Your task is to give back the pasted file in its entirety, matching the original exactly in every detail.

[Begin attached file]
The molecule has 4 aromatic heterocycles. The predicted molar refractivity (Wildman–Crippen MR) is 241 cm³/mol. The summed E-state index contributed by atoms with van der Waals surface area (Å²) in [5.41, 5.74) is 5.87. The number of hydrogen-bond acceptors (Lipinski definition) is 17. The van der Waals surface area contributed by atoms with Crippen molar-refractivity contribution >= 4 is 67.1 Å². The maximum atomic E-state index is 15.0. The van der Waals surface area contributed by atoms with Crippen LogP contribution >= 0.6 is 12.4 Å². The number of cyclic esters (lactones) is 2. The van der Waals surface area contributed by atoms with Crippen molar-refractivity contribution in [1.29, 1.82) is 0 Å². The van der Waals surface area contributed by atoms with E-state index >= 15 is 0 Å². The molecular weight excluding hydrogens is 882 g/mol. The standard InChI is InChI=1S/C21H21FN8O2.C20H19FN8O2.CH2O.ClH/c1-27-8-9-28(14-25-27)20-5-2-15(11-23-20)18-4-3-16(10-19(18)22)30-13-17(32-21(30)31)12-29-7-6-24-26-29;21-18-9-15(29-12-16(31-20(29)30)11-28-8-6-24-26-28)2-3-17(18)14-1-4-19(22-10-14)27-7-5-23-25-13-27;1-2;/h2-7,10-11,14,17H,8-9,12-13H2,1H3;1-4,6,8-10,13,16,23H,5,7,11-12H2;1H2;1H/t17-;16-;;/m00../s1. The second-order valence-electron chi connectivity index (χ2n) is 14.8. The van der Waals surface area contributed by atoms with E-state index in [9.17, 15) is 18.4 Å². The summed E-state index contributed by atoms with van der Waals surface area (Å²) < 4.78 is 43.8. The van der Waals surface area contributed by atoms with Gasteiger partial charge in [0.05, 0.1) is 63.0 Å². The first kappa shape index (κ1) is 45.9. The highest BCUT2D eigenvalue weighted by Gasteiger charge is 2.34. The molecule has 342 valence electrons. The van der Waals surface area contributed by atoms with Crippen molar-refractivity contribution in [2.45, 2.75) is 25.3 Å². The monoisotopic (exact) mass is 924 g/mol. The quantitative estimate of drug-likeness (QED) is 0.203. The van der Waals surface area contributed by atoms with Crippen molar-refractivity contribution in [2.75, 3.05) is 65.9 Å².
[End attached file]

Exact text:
The molecule has 4 aromatic heterocycles. The predicted molar refractivity (Wildman–Crippen MR) is 241 cm³/mol. The summed E-state index contributed by atoms with van der Waals surface area (Å²) in [5.41, 5.74) is 5.87. The number of hydrogen-bond acceptors (Lipinski definition) is 17. The van der Waals surface area contributed by atoms with Crippen molar-refractivity contribution >= 4 is 67.1 Å². The maximum atomic E-state index is 15.0. The van der Waals surface area contributed by atoms with Crippen LogP contribution >= 0.6 is 12.4 Å². The number of cyclic esters (lactones) is 2. The van der Waals surface area contributed by atoms with Crippen molar-refractivity contribution in [1.29, 1.82) is 0 Å². The van der Waals surface area contributed by atoms with E-state index >= 15 is 0 Å². The molecular weight excluding hydrogens is 882 g/mol. The standard InChI is InChI=1S/C21H21FN8O2.C20H19FN8O2.CH2O.ClH/c1-27-8-9-28(14-25-27)20-5-2-15(11-23-20)18-4-3-16(10-19(18)22)30-13-17(32-21(30)31)12-29-7-6-24-26-29;21-18-9-15(29-12-16(31-20(29)30)11-28-8-6-24-26-28)2-3-17(18)14-1-4-19(22-10-14)27-7-5-23-25-13-27;1-2;/h2-7,10-11,14,17H,8-9,12-13H2,1H3;1-4,6,8-10,13,16,23H,5,7,11-12H2;1H2;1H/t17-;16-;;/m00../s1. The second-order valence-electron chi connectivity index (χ2n) is 14.8. The van der Waals surface area contributed by atoms with E-state index in [9.17, 15) is 18.4 Å². The summed E-state index contributed by atoms with van der Waals surface area (Å²) < 4.78 is 43.8. The van der Waals surface area contributed by atoms with Gasteiger partial charge in [0.05, 0.1) is 63.0 Å². The first kappa shape index (κ1) is 45.9. The highest BCUT2D eigenvalue weighted by Gasteiger charge is 2.34. The molecule has 342 valence electrons. The van der Waals surface area contributed by atoms with Crippen molar-refractivity contribution in [2.45, 2.75) is 25.3 Å². The monoisotopic (exact) mass is 924 g/mol. The quantitative estimate of drug-likeness (QED) is 0.203. The van der Waals surface area contributed by atoms with Crippen molar-refractivity contribution in [2.75, 3.05) is 65.9 Å².